Special Report: Older-Adult Programming

by Joy Keller on May 01, 2007

Older-adult fitness is booming. Once considered a specialty niche, older adults are entering fitness facilities in throngs, looking to regain function, prevent injury and improve quality of life. The fitness industry has also begun to widen its gaze to include persons living in active-retirement communities or assisted-living facilities. Professionals interested in working with this population have driven the industry’s focus on providing research-based, effective and enjoyable programming.

Recent research supports exercise programs for seniors. One study, published in the Journal of Gerontology: Medical Sciences (2006; 61A [11], 1157–65), touted structured exercise as a factor in the “physical well-being of sedentary seniors who are at risk of losing independent function.” The yearlong study included 424 participants aged 70–89 years who, before the study, spent fewer than 20 minutes per week being physically active. Subjects were divided equally into two groups. The exercise group participated in 150 minutes of walking weekly, in addition to doing leg stretches, balance training and leg strengthening. The control group participated in a “successful aging” program that provided information on nutrition, medications, foot care and more. This program was complemented by instructor-led arm and shoulder flexibility exercises. At 6 and 12 months, subjects in the exercise group showed greater improvements in physical performance than their less active counterparts.

Mary Sanders, PhD, FACSM, associate professor at the University of Nevada, Reno, school of medicine, is one of many IDEA members leading the charge toward encouraging physical activity among older adults. She works with seniors who are in the rehabilitation wings of assisted-care facilities. “Some of the people I see are diabetics who have recently had a limb amputated,” she says. “After they are released from the doctor and physical therapists, I design an appropriate, home-based exercise program [that equips them] to train to live life as fully as possible.”

Sanders has significant concern for the welfare of the older-adult population and believes that the “public health [system] is not prepared to deal with the coming epidemic of disability.” Together with Mizuno water fitness professionals in Japan, Sanders has been collecting research data from 100 women in regard to the benefits of water fitness for seniors, and has drawn promising results indicating that “water exercise programs contribute to maintaining and/or improving land-based functional skills.”

IDEA’s corporate spokesperson on older-adult fitness, Peggy Buchanan, MA, is director of fitness, aquatics and physical therapy for the Vista Del Monte active retirement community in Santa Barbara, California. She is also the corporate vitality lifestyles program coordinator for Front Porch, a nonprofit provider of retirement housing and services in Southern California. “We provide six-dimensional whole-person wellness, not just basic exercise programs,” says Buchanan. “Our walking programs are focused on appreciating the outdoors, learning about oxygen and its effects and understanding gait patterns. It’s not just about fitness.”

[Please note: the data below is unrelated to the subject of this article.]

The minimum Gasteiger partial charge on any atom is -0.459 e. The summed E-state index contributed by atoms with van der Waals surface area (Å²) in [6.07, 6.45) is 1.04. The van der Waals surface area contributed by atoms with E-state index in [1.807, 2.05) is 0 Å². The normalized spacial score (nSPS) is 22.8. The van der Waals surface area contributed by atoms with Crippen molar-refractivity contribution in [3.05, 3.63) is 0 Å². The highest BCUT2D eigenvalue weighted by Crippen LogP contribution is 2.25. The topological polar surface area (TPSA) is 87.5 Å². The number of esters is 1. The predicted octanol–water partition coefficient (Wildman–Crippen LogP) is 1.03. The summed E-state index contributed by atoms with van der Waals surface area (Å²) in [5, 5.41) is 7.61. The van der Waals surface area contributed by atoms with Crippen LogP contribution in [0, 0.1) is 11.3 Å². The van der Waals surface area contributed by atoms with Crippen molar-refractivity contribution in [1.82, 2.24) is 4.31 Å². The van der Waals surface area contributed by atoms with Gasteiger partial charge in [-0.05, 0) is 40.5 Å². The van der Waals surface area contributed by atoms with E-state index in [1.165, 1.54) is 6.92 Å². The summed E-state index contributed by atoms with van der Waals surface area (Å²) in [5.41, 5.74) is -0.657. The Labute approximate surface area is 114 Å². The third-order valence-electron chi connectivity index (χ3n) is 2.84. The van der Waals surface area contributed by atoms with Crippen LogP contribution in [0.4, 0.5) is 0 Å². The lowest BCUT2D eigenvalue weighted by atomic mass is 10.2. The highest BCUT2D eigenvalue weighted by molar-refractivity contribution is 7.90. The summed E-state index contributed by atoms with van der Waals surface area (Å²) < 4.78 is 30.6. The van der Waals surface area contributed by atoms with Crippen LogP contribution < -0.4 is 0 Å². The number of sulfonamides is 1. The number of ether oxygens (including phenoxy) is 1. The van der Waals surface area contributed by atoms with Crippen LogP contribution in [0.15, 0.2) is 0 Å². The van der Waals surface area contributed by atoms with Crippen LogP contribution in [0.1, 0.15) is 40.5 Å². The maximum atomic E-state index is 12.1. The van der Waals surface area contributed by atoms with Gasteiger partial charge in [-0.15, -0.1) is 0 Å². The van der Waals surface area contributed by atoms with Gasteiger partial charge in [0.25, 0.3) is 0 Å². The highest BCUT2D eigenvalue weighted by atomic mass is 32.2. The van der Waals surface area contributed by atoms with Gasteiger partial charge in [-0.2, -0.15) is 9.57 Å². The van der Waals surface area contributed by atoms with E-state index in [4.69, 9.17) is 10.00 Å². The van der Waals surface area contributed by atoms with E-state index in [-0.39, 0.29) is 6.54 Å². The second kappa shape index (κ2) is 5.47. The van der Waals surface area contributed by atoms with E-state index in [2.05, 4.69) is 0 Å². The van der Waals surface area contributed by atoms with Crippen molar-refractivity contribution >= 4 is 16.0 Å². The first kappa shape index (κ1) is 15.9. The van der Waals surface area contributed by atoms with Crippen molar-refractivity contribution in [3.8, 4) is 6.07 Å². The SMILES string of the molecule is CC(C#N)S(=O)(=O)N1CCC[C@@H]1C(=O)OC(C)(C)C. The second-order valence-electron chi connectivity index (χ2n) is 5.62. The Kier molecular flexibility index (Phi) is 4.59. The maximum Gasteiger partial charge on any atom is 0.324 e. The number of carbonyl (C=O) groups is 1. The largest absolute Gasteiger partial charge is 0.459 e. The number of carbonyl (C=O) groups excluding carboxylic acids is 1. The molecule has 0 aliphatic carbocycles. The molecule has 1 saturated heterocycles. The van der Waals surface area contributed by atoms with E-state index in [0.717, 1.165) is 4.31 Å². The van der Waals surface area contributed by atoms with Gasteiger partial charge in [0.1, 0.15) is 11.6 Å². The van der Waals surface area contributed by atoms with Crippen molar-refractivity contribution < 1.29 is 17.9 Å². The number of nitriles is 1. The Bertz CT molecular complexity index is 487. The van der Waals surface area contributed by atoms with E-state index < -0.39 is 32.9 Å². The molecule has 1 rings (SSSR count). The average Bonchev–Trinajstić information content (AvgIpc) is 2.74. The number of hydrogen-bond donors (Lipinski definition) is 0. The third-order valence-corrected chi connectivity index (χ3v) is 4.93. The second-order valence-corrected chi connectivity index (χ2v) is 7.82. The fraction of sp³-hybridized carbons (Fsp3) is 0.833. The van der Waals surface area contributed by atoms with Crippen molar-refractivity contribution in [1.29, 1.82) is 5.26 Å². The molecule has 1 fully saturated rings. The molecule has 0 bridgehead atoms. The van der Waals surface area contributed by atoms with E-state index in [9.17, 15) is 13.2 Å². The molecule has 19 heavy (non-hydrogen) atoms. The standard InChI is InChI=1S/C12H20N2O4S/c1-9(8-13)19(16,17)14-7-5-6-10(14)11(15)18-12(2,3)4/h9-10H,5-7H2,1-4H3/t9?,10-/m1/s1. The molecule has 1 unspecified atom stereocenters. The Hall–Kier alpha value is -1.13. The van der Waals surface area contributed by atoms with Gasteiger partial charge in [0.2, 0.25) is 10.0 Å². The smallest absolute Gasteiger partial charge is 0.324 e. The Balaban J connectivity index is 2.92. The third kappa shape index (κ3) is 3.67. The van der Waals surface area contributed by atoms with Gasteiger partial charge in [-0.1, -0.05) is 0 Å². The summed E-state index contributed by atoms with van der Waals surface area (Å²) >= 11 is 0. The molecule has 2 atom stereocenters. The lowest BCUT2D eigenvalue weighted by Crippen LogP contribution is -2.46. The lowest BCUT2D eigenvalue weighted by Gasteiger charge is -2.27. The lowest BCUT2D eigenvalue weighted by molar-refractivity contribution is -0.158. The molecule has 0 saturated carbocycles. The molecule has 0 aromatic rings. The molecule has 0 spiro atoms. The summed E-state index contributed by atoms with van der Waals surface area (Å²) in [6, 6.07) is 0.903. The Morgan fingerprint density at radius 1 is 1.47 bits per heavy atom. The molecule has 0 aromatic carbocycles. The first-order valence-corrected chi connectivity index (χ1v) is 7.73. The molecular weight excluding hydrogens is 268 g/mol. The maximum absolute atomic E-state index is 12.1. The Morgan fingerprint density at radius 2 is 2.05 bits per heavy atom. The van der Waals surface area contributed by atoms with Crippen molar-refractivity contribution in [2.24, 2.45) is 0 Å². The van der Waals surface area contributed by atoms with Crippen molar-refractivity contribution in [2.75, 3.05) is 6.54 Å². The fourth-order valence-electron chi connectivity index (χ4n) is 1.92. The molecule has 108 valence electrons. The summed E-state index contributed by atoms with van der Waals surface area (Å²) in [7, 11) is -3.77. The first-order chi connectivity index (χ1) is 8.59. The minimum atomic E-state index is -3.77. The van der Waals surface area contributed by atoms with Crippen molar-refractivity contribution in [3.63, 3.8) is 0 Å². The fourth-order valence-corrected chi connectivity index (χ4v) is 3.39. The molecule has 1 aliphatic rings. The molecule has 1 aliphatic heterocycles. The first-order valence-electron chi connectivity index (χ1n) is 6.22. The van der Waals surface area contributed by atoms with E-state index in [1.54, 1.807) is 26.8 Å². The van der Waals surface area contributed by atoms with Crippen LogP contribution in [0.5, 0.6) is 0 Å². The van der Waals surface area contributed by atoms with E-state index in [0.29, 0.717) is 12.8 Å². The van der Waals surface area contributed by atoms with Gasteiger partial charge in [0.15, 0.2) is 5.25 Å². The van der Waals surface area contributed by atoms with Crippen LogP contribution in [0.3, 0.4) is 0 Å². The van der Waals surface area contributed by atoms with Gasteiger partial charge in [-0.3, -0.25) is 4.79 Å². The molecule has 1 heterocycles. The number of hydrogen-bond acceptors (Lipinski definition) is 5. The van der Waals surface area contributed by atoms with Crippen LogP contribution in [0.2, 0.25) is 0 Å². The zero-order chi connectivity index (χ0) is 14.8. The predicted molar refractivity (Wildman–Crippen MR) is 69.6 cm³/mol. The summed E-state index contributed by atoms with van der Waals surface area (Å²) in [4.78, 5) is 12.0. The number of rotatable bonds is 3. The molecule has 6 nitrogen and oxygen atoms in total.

“I hope fitness professionals explore modalities that include both land and water exercise for health and function as people age,” says Sanders. “I see the need for compassionate, individualized and integrated approaches to health using a wide variety of skills, options and experiences.”

Buchanan agrees: “Senior exercise needs to take into account the whole person. It needs to address balance issues and help make connections between the body’s systems.” Buchanan suggests, for example, integrating walking poles into programs instead of advocating single-cane use, as she believes poles reduce the potential for compensation patterns. She argues that the focus with the senior population has been largely one-dimensional and requires more thought and understanding if fitness professionals are to help older adults gain or retain independence. “What we are trying to do is upgrade aging,” says Buchanan.

—Ryan Halvorson

IDEA Fitness Journal, Volume 4, Issue 5

© 2007 by IDEA Health & Fitness Inc. All rights reserved. Reproduction without permission is strictly prohibited.

About the Author

Joy Keller

Joy Keller IDEA Author/Presenter

Joy Keller is executive editor of IDEA Fitness Journal and is also a certified personal trainer, indoor cycling instructor, yoga teacher (RYT 200) and Reiki Master.


  • Log In to Comment
  • Richard Haynes

    I promote physical fitness programs as well for my patients after we have finished our PT plan of care and our goals have been met. Now is the time for them to improve on their fitness and quality of life and take it to the next level.
    Commented Nov 13, 2012
  • Bradford Catura

    I have my Senior Fitness Specialist certification through NASM. I especially liked Peggy Buchanan's comment about using 'walking poles' for seniors. I have chosen to use Exerstrider Fitness walking Poles in my programs.
    Commented May 15, 2012
  • mil bej

    I did a little research and I found a few certificate programs — American Council on Exercise (ACE), National Federation of Professional Trainers (NFPT) and International Sports Sciences Association (ISSA). There is also Xercise International for those looking for an intensive program.
    Commented May 02, 2012
  • mil bej

    Thanks, Ryan, for showing an updated outlook on the senior fitness. Many fitness chains actually offer specific classes for seniors. And it's not that hard to become certified either.
    Commented May 01, 2012

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